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N.S. government ‘completely ignored’ arbitrator ruling on teaching specialists, NSTU claims

Nova Scotia Teachers Union building. .
Nova Scotia Teachers Union building. . File/ Global News

The Nova Scotia Teachers Union (NSTU) says it’s willing to go to the province’s highest court over a recent arbitrator decision it claims the government has “completely ignored.”

According to an NSTU memo obtained by Global News, the union claims some 12-month employees have been informed their working conditions will remain status quo this year, despite a recent arbitrator ruling that ordered the province to reinstate their status as union members.

“The NSTU has significant concerns with any such messaging from the Employer (government),” the memo to members states.

“The NSTU is currently in discussions with the (Department of Education and Early Childhood Development) regarding these concerns.”

READ MORE: Nova Scotia school psychologists, speech pathologists once again members of NSTU

Last week, arbitrator Eric Slone ruled that the provincial government violated the union’s rights when around 60 school social workers, school psychologists, and speech language pathologists were removed from the union.

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The province announced in 2018 that it would continue to hire specialists, but no longer require them to be certified as teachers. That was intended to ensure they could work 12 months of the year, rather than only during the school year. The NSTU filed a grievance on the matter, claiming it violated the Teachers’ Professional Agreement.

Slone’s ruling restores the specialists to the NSTU and ordered the government to reimburse the union for lost dues plus interest.

NSTU president Paul Wozney says the union knew there were aspects of the ruling that would take longer to finalize, including how much government would pay in pension differential and health plan premiums. But he claims since the ruling was released on Nov. 25, government has “completely ignored” its findings.

“It was supposed to happen right now,” Wozney told Global News on Thursday. “It wasn’t a wait-and-see or see what you think about it, it was do it right now.

“The government has instead communicated the exact opposite of the award.”

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The province did not respond to questions from Global News. In a statement, Labour Relations Minister Mark Furey reiterated the government is disappointed in the decision and that it has not made definitive statements regarding next steps. Last week, Furey said the province would be looking at “all options,” including legislation, to ensure the specialists can work year-round.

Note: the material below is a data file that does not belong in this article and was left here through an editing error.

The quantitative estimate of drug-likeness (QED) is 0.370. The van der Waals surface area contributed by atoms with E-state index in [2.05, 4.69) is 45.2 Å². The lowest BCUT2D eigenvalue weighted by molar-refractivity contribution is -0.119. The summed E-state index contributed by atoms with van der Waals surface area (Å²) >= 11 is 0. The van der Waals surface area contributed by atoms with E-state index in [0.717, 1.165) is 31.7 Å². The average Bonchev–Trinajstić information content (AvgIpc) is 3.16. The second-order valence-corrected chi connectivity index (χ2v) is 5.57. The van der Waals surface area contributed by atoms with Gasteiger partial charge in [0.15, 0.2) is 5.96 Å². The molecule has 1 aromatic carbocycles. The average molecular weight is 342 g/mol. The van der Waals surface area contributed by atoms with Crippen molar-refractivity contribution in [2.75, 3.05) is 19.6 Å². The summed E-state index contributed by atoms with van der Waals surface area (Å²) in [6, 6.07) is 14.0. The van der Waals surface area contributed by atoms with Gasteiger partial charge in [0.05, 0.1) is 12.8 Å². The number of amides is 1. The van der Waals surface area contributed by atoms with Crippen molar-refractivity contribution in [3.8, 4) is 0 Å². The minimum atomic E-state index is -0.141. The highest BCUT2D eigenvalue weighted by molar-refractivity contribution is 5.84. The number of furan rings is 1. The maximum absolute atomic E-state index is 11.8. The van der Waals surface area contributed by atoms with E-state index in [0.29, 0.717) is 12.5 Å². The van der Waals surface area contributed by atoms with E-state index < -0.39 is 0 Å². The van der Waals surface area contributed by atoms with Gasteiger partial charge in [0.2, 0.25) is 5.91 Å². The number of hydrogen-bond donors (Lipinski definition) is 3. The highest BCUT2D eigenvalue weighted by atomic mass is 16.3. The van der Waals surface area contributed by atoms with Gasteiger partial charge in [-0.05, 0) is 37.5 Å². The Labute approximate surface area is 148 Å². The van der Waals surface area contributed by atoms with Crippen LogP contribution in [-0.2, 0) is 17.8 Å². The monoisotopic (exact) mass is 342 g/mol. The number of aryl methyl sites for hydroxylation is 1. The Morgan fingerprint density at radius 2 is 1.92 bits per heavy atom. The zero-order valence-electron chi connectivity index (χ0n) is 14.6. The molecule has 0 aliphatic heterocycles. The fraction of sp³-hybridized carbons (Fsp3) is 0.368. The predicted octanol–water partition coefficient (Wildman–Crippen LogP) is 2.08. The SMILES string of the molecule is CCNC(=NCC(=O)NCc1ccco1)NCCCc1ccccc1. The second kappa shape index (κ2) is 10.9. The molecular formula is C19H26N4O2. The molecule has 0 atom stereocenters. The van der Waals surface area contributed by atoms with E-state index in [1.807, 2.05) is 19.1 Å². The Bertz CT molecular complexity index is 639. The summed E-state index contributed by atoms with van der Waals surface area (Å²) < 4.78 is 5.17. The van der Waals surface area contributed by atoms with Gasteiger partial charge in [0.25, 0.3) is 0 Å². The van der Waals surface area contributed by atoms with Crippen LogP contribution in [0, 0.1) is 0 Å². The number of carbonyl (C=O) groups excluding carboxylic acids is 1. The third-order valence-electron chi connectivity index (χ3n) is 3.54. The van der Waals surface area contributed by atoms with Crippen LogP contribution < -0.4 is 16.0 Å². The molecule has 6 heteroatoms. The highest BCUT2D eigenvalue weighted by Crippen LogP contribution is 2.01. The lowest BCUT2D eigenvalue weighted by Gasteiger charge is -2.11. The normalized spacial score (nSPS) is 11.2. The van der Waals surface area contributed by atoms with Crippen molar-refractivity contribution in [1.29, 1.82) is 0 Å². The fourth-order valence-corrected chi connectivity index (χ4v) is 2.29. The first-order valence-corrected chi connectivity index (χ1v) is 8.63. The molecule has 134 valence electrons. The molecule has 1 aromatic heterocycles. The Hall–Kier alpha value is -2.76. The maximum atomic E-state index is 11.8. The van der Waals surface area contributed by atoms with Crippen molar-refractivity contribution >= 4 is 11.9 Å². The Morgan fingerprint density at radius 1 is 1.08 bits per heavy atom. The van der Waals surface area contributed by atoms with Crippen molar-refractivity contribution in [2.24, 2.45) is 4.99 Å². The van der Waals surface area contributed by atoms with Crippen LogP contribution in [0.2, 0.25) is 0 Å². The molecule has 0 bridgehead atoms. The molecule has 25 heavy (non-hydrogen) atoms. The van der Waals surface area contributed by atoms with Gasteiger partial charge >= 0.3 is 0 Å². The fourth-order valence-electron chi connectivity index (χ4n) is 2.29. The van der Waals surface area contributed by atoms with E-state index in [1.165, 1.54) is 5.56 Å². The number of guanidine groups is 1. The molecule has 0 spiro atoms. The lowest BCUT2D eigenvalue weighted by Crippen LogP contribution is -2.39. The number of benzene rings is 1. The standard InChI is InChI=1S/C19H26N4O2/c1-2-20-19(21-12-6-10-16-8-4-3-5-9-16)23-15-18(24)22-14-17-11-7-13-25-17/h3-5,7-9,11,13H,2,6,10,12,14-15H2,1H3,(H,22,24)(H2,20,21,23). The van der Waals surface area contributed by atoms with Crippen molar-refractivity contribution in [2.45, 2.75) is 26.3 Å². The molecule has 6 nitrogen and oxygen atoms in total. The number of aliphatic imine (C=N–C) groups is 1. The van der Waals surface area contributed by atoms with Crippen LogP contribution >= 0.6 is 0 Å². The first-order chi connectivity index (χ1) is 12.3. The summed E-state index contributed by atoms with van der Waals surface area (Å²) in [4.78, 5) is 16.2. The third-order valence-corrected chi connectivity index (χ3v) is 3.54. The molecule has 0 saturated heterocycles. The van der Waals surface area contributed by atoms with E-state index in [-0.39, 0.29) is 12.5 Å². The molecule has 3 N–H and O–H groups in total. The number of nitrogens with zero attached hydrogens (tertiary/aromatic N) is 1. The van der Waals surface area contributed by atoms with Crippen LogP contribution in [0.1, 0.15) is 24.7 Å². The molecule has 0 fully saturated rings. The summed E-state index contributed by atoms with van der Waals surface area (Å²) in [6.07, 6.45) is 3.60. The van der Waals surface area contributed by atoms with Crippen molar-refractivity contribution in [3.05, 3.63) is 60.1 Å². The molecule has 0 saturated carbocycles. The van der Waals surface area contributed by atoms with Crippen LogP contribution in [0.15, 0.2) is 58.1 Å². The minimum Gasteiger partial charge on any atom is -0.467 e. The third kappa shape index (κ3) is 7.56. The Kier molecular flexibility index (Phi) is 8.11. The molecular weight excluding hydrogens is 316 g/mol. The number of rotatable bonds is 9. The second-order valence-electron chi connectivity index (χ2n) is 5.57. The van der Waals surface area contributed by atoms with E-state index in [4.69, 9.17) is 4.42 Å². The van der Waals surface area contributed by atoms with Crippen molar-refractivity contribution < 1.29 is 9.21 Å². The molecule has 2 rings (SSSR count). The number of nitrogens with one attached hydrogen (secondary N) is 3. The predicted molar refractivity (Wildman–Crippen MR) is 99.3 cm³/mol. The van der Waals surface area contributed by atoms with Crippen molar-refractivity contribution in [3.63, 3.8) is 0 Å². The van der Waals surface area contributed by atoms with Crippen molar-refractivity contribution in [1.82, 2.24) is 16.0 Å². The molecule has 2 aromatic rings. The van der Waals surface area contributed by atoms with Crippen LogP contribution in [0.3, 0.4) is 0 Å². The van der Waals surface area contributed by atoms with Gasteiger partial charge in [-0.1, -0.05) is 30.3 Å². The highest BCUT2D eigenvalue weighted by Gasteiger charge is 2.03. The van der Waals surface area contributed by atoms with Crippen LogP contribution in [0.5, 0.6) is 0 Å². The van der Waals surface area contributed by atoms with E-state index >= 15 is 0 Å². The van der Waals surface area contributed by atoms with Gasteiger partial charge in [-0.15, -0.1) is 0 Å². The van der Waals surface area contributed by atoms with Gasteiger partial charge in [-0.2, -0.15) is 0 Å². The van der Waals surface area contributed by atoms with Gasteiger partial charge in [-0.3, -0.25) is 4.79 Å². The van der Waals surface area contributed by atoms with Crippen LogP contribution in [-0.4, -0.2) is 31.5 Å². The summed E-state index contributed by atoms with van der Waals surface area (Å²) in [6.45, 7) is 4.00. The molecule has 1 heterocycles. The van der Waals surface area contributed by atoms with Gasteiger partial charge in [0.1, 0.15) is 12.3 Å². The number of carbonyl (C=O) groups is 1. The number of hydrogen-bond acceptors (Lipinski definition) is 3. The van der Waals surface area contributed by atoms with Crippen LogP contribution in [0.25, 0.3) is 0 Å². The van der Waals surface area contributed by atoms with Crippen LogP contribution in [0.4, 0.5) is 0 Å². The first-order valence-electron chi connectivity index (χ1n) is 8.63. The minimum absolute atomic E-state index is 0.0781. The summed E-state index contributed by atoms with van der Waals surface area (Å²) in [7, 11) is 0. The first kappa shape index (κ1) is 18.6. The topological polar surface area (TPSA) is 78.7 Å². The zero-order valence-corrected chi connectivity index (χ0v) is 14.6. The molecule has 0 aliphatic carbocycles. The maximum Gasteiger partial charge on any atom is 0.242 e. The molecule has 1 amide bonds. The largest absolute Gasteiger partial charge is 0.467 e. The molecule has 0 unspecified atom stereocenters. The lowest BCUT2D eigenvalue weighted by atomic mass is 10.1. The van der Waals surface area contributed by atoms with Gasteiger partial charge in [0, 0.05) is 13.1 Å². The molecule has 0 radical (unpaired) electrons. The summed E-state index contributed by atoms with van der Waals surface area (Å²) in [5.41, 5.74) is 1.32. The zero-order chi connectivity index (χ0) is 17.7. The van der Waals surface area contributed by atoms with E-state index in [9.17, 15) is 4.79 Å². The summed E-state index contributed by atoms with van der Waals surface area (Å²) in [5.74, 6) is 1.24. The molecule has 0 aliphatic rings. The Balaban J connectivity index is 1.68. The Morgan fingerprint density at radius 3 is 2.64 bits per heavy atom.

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But Wozney calls that assertion “poppycock, bluster, and a political talking point,” claiming government isn’t working with the union.

“The first option could have been, should have been, has always been, to work with the union to negotiate the ability to deliver services in the summertime under an aspect of the collective agreement,” said Wozney.

“(Government is) looking at all the things that they want to do that don’t involve the union.”

N.S. government and Teachers Union at odds again following arbitrator rule
N.S. government and Teachers Union at odds again following arbitrator rule

The union memo claims that teaching specialists employed by regional centres for education are still being told they’re 12-month employees, and that the original contract they signed remains in effect.

The union also says specialists were told they have to use vacation time over the holiday break, or else they would be required to report to the regional offices. Wozney says due to the time-sensitive nature of the holiday break, the union was able to resolve that issue.

“We effectively told the government that every single specialist who was required to work during the holiday break … we would file a separate grievance on every day that they were forced to work,” Wozney said.

Union seeking certification of arbitrator ruling in Supreme Court

The memo says the union is now in the midst of registering the arbitration award as a court order with the Supreme Court of Nova Scotia. A hearing is tentatively scheduled for Dec. 13.

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If the ruling is certified as a court order, Wozney says that could leave government employees in contempt if they don’t follow its findings.

“Now I’m not a lawyer, but I don’t think there are a whole lot of people that would be happy to be found in contempt of the Supreme Court of Nova Scotia, because there’s not a lot of places you could go to appeal that decision,” he said.

READ MORE: N.S. school psychologists, speech pathologists raise concerns over hiring of non-union workers

The NSTU is also seeking an emergency meeting with arbitrator Eric Slone to discuss its concerns.

“We continue to be dismayed at the government’s complete and utter unwillingness to work with the union. We have made every attempt to negotiate and collaborate,” Wozney said.

“We offered to negotiate a way forward in good faith in a way that respects people’s rights, and the government has said no, no, no, over and over again.”

With files from Sarah Ritchie.